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Denver’s housing market, past and present

To better understand current events and gain an appreciation for what the future may hold, it is important to take a look into our housing market, past and present.

Steve Blank

Provided by LIV Sotheby’s International Realty

Steve Blank

Nationally, a recession was becoming apparent and was in full swing by the 3rd quarter of 2008. Denver however, had a slow-to-moderate economic and real estate climate since 2002 and did not see the over-building and speculative investing taking place in cities like Miami, Phoenix and Las Vegas — bursting the bubble. Values in those metro areas plummeted 40% to 60% over a four year period while Denver suffered a 5% to 25% loss of value, depending on the type of property. This was the worst economic recession our country had endured since the 1980s, when rates hit over 14% for a mortgage.

Sharply rising prices was only one contributing factor to the recession (2008-2011). That economic bonfire was stoked primarily by subprime and loose documentation for mortgages. Credit worthiness did not always play a role. This recession was based largely on greed by financial institutions, offering loans starting at low rates that had lethal escalators that borrowers would not be able to afford within a few years. There were interest-only loans adding monthly principal repayment to the original amount borrowed, without paying down the loan with each payment. Borrowers put 0 – 5% down on a loan and within 5 years actually owed 105% (or more) above the purchase price, with interest rates rising, while prices got softer. Thousands of people jumped on the fix-and-flip bandwagon.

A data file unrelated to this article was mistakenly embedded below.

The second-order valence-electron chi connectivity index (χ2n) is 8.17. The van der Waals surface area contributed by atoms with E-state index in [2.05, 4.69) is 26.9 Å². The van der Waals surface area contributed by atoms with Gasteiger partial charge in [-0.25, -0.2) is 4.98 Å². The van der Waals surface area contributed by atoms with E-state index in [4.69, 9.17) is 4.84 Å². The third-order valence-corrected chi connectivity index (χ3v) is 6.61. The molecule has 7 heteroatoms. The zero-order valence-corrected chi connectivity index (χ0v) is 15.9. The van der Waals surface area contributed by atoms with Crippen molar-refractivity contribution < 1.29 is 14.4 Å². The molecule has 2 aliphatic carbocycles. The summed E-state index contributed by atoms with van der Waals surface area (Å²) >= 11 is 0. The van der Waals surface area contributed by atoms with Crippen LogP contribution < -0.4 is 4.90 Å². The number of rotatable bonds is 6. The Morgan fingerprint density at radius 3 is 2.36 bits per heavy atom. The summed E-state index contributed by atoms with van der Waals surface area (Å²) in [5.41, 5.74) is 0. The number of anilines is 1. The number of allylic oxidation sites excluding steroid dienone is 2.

In 2006, flipped homes accounted for nearly 9% of national sales. For a variety of reasons, in 2016 only 5% of all sales were flipped homes and that decline will continue. In many cities people put big money down on new construction developments with the intent of selling their contracts for profit by completion of construction. I visited Miami in 2008 and literally saw a couple dozen “see-through” buildings. These beautiful structures ultimately sat empty because people chose not to close on their contracts, couldn’t sell their contracts, or get loans; giving up significant earnest money deposits. Many developers there, and across the country, were unable to complete construction of their buildings and homes. It took many years to clean up these messes.

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